Another volume on hand, not by an artist, is Carol Doumani's Untitled, Nude (Los Angeles: Wave, 1995), a lively art-whodunit that is bound to grab your interest and hold it. Not only is there a murder to be solved, but characters based on artworld personalities will also have you guessing. With a denouement that knits all together beautifully, while you nod and murmur, "of course, why didn't I see that?," it is very well crafted. A few troubling things to me, though, include the word statue (I know it's OK with Robert Graham, but artists I polled sided with me) and the rather problematic image of a woman carrying a Diebenkorn Ocean Park, be it real or phoney, under one arm!
Getting down to catalogues, if you've been to LACMA lately, you will want to sharpen your focus on a master who was central to modernism and the onset of an abstract tradition by reading MOMA curator Magdalena Dabrowski's fully illustrated text in Kandinsky Compositions (NY/LA: Abrams/MOMA, 1995). From the more free-flowing, if premeditated, pre-World War I Compositions, through the geometricized examples of the twenties, to the biomorphic and amorphous work of the thirties, his evolution from the apocalyptical to the spiritual and "pure painting" is detailed. With interpretations by several scholars, the substance of the Compositions (not all are extant) is clarified, along with influences ranging from Jugenstil and Symbolism, to Theosophy, Schopenhauer, Goethe, and more, the impact of music--to Kandinsky, the superior art--stands out, with Wagner and Schoenberg, the latter a close friend the most significant composers.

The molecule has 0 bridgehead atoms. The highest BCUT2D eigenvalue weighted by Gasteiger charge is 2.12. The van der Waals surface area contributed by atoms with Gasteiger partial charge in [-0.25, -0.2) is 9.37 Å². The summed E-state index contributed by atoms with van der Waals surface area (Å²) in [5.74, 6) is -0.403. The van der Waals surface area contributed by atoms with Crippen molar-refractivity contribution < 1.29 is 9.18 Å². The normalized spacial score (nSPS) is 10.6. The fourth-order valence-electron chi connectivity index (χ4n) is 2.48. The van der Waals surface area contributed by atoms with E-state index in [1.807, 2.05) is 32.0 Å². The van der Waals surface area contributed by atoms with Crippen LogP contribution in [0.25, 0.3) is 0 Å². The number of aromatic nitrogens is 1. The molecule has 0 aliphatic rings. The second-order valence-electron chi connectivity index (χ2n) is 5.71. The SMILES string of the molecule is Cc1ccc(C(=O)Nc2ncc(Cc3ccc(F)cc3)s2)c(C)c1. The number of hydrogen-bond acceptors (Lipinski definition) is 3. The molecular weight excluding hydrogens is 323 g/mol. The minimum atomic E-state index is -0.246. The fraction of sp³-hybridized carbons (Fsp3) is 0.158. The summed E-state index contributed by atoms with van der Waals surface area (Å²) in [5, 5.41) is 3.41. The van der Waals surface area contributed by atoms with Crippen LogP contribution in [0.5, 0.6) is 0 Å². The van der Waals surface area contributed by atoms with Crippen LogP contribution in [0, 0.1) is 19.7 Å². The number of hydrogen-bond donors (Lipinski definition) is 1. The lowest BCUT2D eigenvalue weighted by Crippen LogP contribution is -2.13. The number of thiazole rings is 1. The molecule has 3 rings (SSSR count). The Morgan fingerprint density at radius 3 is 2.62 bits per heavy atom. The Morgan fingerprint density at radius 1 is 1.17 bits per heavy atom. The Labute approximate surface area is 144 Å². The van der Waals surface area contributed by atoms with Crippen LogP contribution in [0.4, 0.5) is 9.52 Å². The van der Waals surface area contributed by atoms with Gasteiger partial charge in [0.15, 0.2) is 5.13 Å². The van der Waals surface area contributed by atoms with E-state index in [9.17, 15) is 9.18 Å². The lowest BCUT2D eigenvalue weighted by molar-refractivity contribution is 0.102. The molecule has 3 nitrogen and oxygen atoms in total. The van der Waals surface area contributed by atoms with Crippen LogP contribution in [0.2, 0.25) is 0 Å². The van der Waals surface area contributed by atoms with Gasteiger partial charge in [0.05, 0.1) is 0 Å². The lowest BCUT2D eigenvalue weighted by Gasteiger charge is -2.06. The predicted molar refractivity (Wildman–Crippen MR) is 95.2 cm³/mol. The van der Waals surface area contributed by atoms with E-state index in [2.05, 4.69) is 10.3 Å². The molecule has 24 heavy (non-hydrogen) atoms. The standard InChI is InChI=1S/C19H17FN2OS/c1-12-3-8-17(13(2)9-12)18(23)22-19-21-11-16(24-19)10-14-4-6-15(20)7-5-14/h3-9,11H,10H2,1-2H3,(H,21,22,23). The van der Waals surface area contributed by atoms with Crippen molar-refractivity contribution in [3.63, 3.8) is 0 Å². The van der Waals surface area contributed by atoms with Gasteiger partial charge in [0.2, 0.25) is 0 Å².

Black Male, accompanying the UCLA/Hammer Museum exhibition (discussed in the June issue by Betty Brown) is a catalogue and more. In addition to curator Thelma Golden's provocative discussion of the stereotyping of the black African-American male by media and society, a number of writers contribute their insights in examining relevant issues, principally in relation to popular culture--collaborators Kobena Mercer and Isaac Julian stressing "blaxploitation"--while Greg Tate covers black male genius in the arts. Elizabeth Alexander focuses on events like the recent violence inflicted on Rodney King as shown on video, and the 1955 murder of Emmett Till in press photographs. bell hooks examines the image of the black male body historically and in contemporary culture, while Hennan Gray takes on black masculinity as it is represented today.
In Cy Twombly: A Retrospective (New York: MOMA 1995), accompanying the recent show at MOCA, Kirk Varnedoe traces the evolution of the artists who began his studies at the age of fourteen and whose work reflects his deep response to literature and history, to nature and art, in a continuing engagement with both ancient and modern. From the "symbols abstracted, but nevertheless humanistic" of the early '50s through the familiar handwriting, to the spare monochromes with dabs of color suggesting narrative before arriving at looping lines and finally, in the '80s, the delicate flower motifs with their suggestion of sea and sky--these last suggesting "flight" and "floating" according to Varnedoe --Twombly's artistic journey is documented.